When the third-seeded North Carolina Tar Heels took the court in Seattle for their 1999 NCAA West Regional opener against No. 14 seed Weber State, they'd won 18 straight first-round games.
Then they ran into Harold "The Show" Arceneaux, a New Orleans native who'd found a home at the Ogden, Utah, university after junior college stops at College of Eastern Utah and Midland, Texas.
Despite Arceneaux averaging more than 22 points, UNC never focused its defense on him, helplessly watching The Show score 36 points -- including the winning free throws with 13.3 seconds to play -- in a 76-74 upset that remains one of the most shocking in NCAA history.
Now fast-forward to the opening round of the 2007 tourney, the ball in the hands of Virginia Commonwealth guard Eric Maynor with 1.8 seconds to go against Duke. His 15-footer for the victory became known as the Duke Dagger and sent the Blue Devils home a loser for only the second time in 29 games under coach Mike Krzyzewski when facing schools seeded 11th or lower.
"If you're in this tournament long enough," Coach K said afterward, "you're going to go down."
And someone big will go down this year, done in by a singularly grand player who should be a household hoops name but isn't because of the less celebrated school he represents.
So who are five to fear this year from the tournament's low seeds? Keep your eyes on Siena's Alex Franklin, Brigham Young's Jimmer Fredette, Richmond's Kevin Anderson, Texas-El Paso's Randy Culpepper and Cornell's Ryan Wittman.
Then remember the words of North Carolina guard Ed Cota after "The Show" brought down the Heels: "We were definitely the better team, but in this tournament the best team doesn't always win."
Siena, senior forward
Numbers to know: The powerful 6-5 forward averages 16.3 points, 8.0 rebounds and 1.4 steals. He's delivered double-doubles in three of the Saints' last four games and eight times this season.
Fear factor: When South Region fourth seed Purdue faces 13 seed Siena at 2:30 Friday afternoon in Spokane, Wash., the Boilermakers would be wise to account for Franklin, the Metro Atlantic Athletic Conference's player of the year.
"Alex Franklin is the guy that I think is a matchup nightmare," ESPN analyst Jay Bilas said Sunday night. "He can handle it. He can drive it. He's a beast on the glass. He's good around the post. He's a really solid player."
And he's already been part of first-round NCAA victories twice in his career, the Saints knocking off Vanderbilt in 2008 and Ohio State last season.
Richmond, junior guard
Numbers to know: The quick and creative guard averages 17.8 points, 3.5 rebounds and 2.6 assists. The six-footer also hits 82 percent of his free throws and has scored 20 or more points 13 times.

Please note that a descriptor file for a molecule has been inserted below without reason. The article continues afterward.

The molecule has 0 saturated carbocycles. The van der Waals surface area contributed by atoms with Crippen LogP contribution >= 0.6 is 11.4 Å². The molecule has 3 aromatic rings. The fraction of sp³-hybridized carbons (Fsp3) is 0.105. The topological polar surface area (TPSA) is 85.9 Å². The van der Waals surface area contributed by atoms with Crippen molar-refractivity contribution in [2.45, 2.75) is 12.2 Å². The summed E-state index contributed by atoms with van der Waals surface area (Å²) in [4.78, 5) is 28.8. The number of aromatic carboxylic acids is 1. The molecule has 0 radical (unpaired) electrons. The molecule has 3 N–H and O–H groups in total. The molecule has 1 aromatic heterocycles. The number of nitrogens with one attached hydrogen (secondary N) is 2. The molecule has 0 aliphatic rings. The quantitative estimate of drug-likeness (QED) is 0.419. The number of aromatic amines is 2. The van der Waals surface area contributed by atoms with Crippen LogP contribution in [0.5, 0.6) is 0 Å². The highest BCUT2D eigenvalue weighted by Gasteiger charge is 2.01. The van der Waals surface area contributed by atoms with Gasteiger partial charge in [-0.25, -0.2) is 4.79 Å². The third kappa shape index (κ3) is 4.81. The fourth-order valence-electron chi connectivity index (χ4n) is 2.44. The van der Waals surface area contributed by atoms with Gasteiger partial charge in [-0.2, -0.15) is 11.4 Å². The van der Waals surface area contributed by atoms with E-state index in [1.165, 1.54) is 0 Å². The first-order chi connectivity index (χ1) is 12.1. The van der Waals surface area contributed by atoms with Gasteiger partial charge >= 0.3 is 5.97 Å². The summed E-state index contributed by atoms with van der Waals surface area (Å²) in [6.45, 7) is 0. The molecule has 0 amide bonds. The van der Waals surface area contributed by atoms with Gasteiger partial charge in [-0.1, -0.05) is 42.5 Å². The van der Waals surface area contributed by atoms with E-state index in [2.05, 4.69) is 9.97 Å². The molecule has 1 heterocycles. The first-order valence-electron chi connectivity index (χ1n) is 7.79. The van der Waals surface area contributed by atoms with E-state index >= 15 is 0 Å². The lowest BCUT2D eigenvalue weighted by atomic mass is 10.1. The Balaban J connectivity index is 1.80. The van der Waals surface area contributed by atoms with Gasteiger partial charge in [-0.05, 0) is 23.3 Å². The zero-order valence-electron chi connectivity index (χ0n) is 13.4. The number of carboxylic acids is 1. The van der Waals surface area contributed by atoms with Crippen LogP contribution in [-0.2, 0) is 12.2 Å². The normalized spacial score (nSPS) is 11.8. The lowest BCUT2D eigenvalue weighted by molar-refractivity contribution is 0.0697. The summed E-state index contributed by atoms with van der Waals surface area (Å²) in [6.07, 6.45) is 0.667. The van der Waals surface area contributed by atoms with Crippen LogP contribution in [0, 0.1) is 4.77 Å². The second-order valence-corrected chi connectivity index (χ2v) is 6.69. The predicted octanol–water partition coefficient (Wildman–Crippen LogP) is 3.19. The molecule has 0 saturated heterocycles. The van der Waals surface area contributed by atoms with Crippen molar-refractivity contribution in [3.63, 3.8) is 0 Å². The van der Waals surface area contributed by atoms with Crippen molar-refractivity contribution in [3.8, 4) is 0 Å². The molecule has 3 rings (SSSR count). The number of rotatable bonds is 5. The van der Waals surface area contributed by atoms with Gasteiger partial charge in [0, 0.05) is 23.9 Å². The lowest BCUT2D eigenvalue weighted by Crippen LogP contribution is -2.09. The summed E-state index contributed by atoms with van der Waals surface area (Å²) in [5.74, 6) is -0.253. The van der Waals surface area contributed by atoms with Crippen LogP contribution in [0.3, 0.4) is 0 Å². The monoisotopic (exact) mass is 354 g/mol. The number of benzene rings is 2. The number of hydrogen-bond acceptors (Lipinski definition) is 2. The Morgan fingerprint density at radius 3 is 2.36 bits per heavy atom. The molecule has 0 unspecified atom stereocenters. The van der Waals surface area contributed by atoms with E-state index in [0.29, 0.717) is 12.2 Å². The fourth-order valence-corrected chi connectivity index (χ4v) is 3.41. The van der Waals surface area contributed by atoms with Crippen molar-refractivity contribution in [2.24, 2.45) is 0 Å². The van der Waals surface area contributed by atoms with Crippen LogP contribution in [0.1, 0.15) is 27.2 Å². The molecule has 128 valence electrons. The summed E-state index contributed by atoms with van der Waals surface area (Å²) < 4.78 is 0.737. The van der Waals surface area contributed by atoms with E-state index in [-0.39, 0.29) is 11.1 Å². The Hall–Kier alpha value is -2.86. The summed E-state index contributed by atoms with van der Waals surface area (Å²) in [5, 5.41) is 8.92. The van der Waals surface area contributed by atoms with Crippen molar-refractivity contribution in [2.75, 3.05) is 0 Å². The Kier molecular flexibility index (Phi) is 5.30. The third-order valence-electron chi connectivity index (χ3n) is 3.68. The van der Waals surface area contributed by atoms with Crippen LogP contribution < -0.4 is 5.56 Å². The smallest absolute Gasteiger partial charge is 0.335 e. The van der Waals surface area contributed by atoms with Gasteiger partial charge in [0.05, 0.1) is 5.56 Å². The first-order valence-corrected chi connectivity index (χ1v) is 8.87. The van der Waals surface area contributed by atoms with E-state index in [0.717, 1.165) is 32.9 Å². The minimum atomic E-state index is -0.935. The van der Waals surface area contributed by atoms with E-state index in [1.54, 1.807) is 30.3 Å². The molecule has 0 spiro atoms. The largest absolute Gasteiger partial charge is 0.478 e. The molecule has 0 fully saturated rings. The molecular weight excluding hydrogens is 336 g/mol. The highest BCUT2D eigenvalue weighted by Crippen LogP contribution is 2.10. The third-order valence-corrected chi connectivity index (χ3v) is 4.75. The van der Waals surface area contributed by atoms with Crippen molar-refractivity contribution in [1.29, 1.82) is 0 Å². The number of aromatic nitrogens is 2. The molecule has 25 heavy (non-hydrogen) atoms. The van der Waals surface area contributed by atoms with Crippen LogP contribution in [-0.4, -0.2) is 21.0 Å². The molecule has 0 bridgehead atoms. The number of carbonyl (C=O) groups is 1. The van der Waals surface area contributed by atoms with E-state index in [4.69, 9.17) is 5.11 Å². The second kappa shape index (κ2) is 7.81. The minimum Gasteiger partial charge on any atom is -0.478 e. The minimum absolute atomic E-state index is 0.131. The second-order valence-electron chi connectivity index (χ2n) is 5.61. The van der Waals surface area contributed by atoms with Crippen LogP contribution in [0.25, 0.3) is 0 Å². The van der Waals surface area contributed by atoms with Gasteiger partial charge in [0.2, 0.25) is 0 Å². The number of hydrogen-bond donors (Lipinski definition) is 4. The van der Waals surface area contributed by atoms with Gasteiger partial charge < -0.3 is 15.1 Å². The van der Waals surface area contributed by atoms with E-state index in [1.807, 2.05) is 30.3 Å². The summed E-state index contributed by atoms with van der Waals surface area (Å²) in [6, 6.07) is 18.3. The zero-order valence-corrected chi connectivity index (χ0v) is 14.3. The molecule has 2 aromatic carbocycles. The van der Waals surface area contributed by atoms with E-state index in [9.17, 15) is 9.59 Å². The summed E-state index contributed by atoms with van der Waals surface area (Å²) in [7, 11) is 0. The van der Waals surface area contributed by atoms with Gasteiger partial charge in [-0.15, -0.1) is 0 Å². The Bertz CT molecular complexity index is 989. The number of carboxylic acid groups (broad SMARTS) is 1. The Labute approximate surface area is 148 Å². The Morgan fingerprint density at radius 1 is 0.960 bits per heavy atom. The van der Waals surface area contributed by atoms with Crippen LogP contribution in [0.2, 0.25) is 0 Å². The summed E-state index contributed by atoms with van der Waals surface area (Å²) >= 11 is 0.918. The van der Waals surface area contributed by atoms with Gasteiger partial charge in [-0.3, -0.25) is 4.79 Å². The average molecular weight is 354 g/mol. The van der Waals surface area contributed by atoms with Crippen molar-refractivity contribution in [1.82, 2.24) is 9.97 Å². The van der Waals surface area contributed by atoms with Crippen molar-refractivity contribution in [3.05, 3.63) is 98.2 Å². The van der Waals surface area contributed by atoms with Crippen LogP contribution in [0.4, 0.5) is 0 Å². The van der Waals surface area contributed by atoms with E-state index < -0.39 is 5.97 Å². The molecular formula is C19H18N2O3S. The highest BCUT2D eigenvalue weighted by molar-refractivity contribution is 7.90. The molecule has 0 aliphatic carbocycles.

Fear factor: Saint Mary's is its own wonderful story coming out of the West Coast Conference as a No. 10 seed, but it may be facing one of the most undervalued teams in the tournament Thursday against Richmond, the South Region's No. 7 seed.
"This is a really good basketball team with a great point guard in Kevin Anderson, the Atlantic 10 player of the year," ESPN bracketologist Joe Lunardi said Monday.
To back up Lunardi's praise, Anderson totaled 31 points against Wake Forest this season, 29 against Temple and 27 against Xavier. All three of those schools are in the tournament.
Texas-El Paso, junior guard
Numbers to know: A 6-foot Memphis native, Culpepper averages 18.0 points and 1.9 assists. He hits 74 percent of his free throws and 37 percent of his 3-pointers.
Fear factor: Against 12th-seeded UTEP in the opening round of the West Regional on Thursday, fifth seed Butler will have to slow a guard who may be as explosive as any in the tournament.
Or as Miners coach Tony Barbee said after Culpepper scored 45 against East Carolina earlier this season, "When Randy gets it going like that, it's like he's shooting a golf ball into that hoop."
Cornell, senior wing
Numbers to know: In leading Cornell to its third straight Ivy League title, Wittman has averaged 17.5 points, 4.0 rebounds and 1.9 assists. He hits 42 percent of his 3-pointers and 86 percent of his free throws and has scored 20 or more points 10 times.
Fear factor: The son of former Atlanta Hawks guard Randy Wittman has had some of his best performances on the biggest stages, which should concern fifth seed Temple against the 12th-seeded Big Red on Friday in the East Regional.
Said Kansas coach Bill Self after watching Wittman score 24 at Lawrence earlier this season: "Ryan is terrific. He could play for anybody."
Brigham Young, junior guard
Numbers to know: Fredette averages 21.7 points, 3.1 rebounds and 4.7 assists. He hits nearly 45 percent of his 3-pointers and 90 percent of his free throws. He's scored 30 or more points seven times.
Fear factor: ESPN analyst and former Alabama coach Mark Gottfried called him one of the most dangerous players in the tournament Monday night. But these words from Arizona coach Sean Miller might concern West Region No. 10 seed Florida far more when it meets BYU in the West Region on Friday.
Said Miller after watching Fredette score 49 points against the Wildcats: "He reminds me a lot of (former Georgia Tech great) Mark Price. I'm not an NBA general manager, but I would put Fredette against a lot of guards in the country."
Mark Wiedmer started work at the Chattanooga News-Free Press on Valentine’s Day of 1983. At the time, he had to get an advance from his boss to buy a Valentine gift for his wife. Mark was hired as a graphic artist but quickly moved to sports, where he oversaw prep football for a time, won the “Pick’ em” box in 1985 and took over the UTC basketball beat the following year. By 1990, he was ...